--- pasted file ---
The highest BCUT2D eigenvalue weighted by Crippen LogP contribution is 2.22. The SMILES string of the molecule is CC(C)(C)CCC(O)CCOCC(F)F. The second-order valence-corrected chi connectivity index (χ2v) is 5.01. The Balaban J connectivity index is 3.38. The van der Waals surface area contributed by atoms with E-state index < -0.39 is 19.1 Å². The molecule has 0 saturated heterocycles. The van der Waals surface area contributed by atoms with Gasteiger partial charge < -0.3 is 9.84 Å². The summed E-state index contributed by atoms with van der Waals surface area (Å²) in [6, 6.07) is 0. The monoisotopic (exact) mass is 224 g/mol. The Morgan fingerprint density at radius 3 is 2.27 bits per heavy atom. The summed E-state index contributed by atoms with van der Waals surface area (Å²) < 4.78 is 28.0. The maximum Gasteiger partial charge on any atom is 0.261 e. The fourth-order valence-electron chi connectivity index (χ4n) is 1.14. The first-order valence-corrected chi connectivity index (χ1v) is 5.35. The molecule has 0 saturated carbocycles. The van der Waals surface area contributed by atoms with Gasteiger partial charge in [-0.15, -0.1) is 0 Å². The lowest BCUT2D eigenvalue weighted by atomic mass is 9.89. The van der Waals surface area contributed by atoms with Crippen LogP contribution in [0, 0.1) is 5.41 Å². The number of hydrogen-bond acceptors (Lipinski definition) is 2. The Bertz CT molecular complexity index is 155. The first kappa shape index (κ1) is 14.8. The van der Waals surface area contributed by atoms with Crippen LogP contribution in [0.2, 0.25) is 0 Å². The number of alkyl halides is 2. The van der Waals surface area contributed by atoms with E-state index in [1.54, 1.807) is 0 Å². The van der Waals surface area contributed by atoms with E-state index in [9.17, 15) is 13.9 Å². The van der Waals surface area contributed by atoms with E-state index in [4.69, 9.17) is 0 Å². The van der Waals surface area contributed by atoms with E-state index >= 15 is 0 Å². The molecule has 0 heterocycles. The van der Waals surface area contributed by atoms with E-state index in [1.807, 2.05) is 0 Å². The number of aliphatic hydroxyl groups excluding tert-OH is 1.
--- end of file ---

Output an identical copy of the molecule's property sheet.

The highest BCUT2D eigenvalue weighted by Crippen LogP contribution is 2.22. The SMILES string of the molecule is CC(C)(C)CCC(O)CCOCC(F)F. The second-order valence-corrected chi connectivity index (χ2v) is 5.01. The Balaban J connectivity index is 3.38. The van der Waals surface area contributed by atoms with E-state index < -0.39 is 19.1 Å². The molecule has 0 saturated heterocycles. The van der Waals surface area contributed by atoms with Gasteiger partial charge < -0.3 is 9.84 Å². The summed E-state index contributed by atoms with van der Waals surface area (Å²) in [6, 6.07) is 0. The monoisotopic (exact) mass is 224 g/mol. The Morgan fingerprint density at radius 3 is 2.27 bits per heavy atom. The summed E-state index contributed by atoms with van der Waals surface area (Å²) < 4.78 is 28.0. The maximum Gasteiger partial charge on any atom is 0.261 e. The fourth-order valence-electron chi connectivity index (χ4n) is 1.14. The first-order valence-corrected chi connectivity index (χ1v) is 5.35. The molecule has 0 saturated carbocycles. The van der Waals surface area contributed by atoms with Gasteiger partial charge in [-0.15, -0.1) is 0 Å². The lowest BCUT2D eigenvalue weighted by atomic mass is 9.89. The van der Waals surface area contributed by atoms with Crippen LogP contribution in [0, 0.1) is 5.41 Å². The number of hydrogen-bond acceptors (Lipinski definition) is 2. The Bertz CT molecular complexity index is 155. The first kappa shape index (κ1) is 14.8. The van der Waals surface area contributed by atoms with Crippen LogP contribution in [0.2, 0.25) is 0 Å². The number of alkyl halides is 2. The van der Waals surface area contributed by atoms with E-state index in [1.54, 1.807) is 0 Å². The van der Waals surface area contributed by atoms with E-state index in [9.17, 15) is 13.9 Å². The van der Waals surface area contributed by atoms with E-state index in [4.69, 9.17) is 0 Å². The van der Waals surface area contributed by atoms with E-state index >= 15 is 0 Å². The molecule has 0 heterocycles. The van der Waals surface area contributed by atoms with E-state index in [1.807, 2.05) is 0 Å². The number of aliphatic hydroxyl groups excluding tert-OH is 1.